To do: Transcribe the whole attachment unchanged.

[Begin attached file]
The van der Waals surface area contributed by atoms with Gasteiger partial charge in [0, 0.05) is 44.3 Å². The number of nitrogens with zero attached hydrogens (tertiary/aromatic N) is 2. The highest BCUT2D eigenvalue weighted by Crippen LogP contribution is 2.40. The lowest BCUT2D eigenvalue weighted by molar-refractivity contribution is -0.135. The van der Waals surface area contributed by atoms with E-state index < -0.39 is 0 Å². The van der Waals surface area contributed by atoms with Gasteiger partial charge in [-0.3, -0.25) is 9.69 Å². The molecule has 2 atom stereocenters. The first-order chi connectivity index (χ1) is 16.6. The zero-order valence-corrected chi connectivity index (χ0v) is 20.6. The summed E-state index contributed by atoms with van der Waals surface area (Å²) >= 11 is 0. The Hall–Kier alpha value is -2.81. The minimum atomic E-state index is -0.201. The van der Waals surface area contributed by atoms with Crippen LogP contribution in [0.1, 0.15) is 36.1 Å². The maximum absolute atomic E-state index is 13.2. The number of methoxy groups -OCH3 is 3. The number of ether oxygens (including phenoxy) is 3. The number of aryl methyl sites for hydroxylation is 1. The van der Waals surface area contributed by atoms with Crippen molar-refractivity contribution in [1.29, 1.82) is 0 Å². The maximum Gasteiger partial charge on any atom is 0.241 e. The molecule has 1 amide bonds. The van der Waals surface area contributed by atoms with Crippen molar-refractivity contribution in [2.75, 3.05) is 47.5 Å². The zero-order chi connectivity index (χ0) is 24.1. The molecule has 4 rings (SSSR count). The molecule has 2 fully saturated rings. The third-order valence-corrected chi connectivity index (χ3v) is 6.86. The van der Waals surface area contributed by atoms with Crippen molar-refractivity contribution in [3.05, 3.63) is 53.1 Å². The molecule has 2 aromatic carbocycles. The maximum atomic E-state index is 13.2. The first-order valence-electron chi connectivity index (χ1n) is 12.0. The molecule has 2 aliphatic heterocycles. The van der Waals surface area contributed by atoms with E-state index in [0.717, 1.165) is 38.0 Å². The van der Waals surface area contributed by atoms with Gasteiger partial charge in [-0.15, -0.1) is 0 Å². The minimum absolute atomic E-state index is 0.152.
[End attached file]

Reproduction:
The van der Waals surface area contributed by atoms with Gasteiger partial charge in [0, 0.05) is 44.3 Å². The number of nitrogens with zero attached hydrogens (tertiary/aromatic N) is 2. The highest BCUT2D eigenvalue weighted by Crippen LogP contribution is 2.40. The lowest BCUT2D eigenvalue weighted by molar-refractivity contribution is -0.135. The van der Waals surface area contributed by atoms with E-state index < -0.39 is 0 Å². The van der Waals surface area contributed by atoms with Gasteiger partial charge in [-0.3, -0.25) is 9.69 Å². The molecule has 2 atom stereocenters. The first-order chi connectivity index (χ1) is 16.6. The zero-order valence-corrected chi connectivity index (χ0v) is 20.6. The summed E-state index contributed by atoms with van der Waals surface area (Å²) >= 11 is 0. The Hall–Kier alpha value is -2.81. The minimum atomic E-state index is -0.201. The van der Waals surface area contributed by atoms with Crippen LogP contribution in [0.1, 0.15) is 36.1 Å². The maximum absolute atomic E-state index is 13.2. The number of methoxy groups -OCH3 is 3. The number of ether oxygens (including phenoxy) is 3. The number of aryl methyl sites for hydroxylation is 1. The van der Waals surface area contributed by atoms with Crippen molar-refractivity contribution in [1.29, 1.82) is 0 Å². The maximum Gasteiger partial charge on any atom is 0.241 e. The molecule has 1 amide bonds. The van der Waals surface area contributed by atoms with Crippen molar-refractivity contribution in [2.75, 3.05) is 47.5 Å². The zero-order chi connectivity index (χ0) is 24.1. The molecule has 4 rings (SSSR count). The molecule has 2 fully saturated rings. The third-order valence-corrected chi connectivity index (χ3v) is 6.86. The van der Waals surface area contributed by atoms with Crippen molar-refractivity contribution in [3.05, 3.63) is 53.1 Å². The molecule has 2 aromatic carbocycles. The maximum atomic E-state index is 13.2. The first-order valence-electron chi connectivity index (χ1n) is 12.0. The molecule has 2 aliphatic heterocycles. The van der Waals surface area contributed by atoms with E-state index in [0.717, 1.165) is 38.0 Å². The van der Waals surface area contributed by atoms with Gasteiger partial charge in [-0.15, -0.1) is 0 Å². The minimum absolute atomic E-state index is 0.152.